Nobel Peace Laureate 1978
Menachem Begin (born 1913 in brest, died 1992 in Tel Aviv), (1977-1983), eminent politician, Prime Minister of Israel (1977–1983) and Anwar Al-sadat (1918–1981), President of Egypt (1970-1981), honoured for the peace negotiations in Camp David.
Anwar al-Sadat in 1952 took part in a coup d’état which led to the overthrow of King Farouk I. For the next couple of years he held various posts in the Egyptian parliament. In 1969, he was appointed Vice President and a year later, following the death of President Gamal Abdel Nasser, he became the President of Egypt.
In 1973, together with Syria, he declared war on Israel in an attempt to reclaim the portion of the Sinai Peninsula captured by Israel in the Six-Day War.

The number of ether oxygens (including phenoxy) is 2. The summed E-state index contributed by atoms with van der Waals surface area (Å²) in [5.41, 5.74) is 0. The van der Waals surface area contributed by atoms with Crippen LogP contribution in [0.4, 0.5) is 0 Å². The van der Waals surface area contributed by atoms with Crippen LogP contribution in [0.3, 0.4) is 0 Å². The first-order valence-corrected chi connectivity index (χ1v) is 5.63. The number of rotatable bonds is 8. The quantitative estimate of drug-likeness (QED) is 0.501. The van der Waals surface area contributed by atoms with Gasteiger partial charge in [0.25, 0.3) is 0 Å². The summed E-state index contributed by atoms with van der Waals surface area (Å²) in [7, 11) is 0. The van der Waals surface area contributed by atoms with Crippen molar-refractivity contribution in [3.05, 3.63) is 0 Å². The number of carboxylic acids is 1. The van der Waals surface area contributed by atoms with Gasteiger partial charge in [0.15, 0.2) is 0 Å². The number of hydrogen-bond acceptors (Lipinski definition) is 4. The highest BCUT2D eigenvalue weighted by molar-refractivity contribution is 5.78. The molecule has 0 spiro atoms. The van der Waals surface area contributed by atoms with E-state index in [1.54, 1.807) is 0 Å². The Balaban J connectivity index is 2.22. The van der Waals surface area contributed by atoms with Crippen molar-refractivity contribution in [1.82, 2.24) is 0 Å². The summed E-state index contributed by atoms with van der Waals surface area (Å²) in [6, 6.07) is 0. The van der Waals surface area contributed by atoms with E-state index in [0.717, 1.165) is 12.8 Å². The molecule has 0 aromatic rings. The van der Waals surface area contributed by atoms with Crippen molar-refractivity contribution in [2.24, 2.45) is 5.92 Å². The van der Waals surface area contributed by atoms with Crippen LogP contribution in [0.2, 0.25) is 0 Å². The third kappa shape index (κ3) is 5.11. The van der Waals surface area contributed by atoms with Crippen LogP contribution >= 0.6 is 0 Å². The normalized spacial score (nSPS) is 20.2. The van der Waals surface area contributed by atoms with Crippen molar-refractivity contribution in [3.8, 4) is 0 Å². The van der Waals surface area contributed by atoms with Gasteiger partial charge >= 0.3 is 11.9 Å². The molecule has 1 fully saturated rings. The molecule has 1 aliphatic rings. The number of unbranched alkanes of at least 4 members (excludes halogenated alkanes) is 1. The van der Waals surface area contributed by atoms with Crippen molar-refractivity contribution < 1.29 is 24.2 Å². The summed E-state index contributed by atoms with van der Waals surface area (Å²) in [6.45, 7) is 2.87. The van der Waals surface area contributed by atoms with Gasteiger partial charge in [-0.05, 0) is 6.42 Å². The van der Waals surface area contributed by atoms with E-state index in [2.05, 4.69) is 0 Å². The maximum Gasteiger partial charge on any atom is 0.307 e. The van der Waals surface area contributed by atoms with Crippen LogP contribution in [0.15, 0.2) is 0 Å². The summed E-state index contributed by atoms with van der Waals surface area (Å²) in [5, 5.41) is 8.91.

In November 1977, as the first Arab leader he paid an official visit to Israel at the invitation of the Israeli Prime Minister Menachem Begin, which soon resulted in signing the Camp David Accords. The same year, Sadat was named Time Magazine’s Man of the Year.
Radical Islamist organisations which believed that force was the only argument in relations with Israel opposed the principles of the Peace Treaty under which Egypt was prohibited from using force. In September 1981, repressions against Islamists and arrests ensued. On 6 October, Sadat was assassinated by members of a radical Islamist organisation Egyptian Islamic Jihad (El-Jihad) which opposed the peace negotiations with Israel and the September repressions.